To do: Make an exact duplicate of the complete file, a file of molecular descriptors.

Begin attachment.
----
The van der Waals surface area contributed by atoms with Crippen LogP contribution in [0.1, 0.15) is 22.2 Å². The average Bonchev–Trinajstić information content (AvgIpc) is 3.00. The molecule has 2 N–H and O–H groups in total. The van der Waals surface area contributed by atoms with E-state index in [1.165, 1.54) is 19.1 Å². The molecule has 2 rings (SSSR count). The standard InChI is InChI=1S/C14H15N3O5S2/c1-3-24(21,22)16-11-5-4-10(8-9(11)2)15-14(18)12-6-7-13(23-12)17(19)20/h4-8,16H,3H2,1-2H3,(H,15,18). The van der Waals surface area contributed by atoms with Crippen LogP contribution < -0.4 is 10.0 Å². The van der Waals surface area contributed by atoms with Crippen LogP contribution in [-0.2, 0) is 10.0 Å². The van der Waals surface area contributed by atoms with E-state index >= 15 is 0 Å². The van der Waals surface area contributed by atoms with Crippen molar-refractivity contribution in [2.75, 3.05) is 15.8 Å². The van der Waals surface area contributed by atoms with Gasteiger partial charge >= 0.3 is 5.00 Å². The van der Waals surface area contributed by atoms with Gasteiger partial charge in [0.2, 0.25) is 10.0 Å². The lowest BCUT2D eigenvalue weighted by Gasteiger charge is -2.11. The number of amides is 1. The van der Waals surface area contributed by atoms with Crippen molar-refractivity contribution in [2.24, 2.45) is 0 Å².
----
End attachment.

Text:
The van der Waals surface area contributed by atoms with Crippen LogP contribution in [0.1, 0.15) is 22.2 Å². The average Bonchev–Trinajstić information content (AvgIpc) is 3.00. The molecule has 2 N–H and O–H groups in total. The van der Waals surface area contributed by atoms with E-state index in [1.165, 1.54) is 19.1 Å². The molecule has 2 rings (SSSR count). The standard InChI is InChI=1S/C14H15N3O5S2/c1-3-24(21,22)16-11-5-4-10(8-9(11)2)15-14(18)12-6-7-13(23-12)17(19)20/h4-8,16H,3H2,1-2H3,(H,15,18). The van der Waals surface area contributed by atoms with Crippen LogP contribution < -0.4 is 10.0 Å². The van der Waals surface area contributed by atoms with Crippen LogP contribution in [-0.2, 0) is 10.0 Å². The van der Waals surface area contributed by atoms with E-state index >= 15 is 0 Å². The van der Waals surface area contributed by atoms with Crippen molar-refractivity contribution in [2.75, 3.05) is 15.8 Å². The van der Waals surface area contributed by atoms with Gasteiger partial charge >= 0.3 is 5.00 Å². The van der Waals surface area contributed by atoms with Gasteiger partial charge in [0.2, 0.25) is 10.0 Å². The lowest BCUT2D eigenvalue weighted by Gasteiger charge is -2.11. The number of amides is 1. The van der Waals surface area contributed by atoms with Crippen molar-refractivity contribution in [2.24, 2.45) is 0 Å².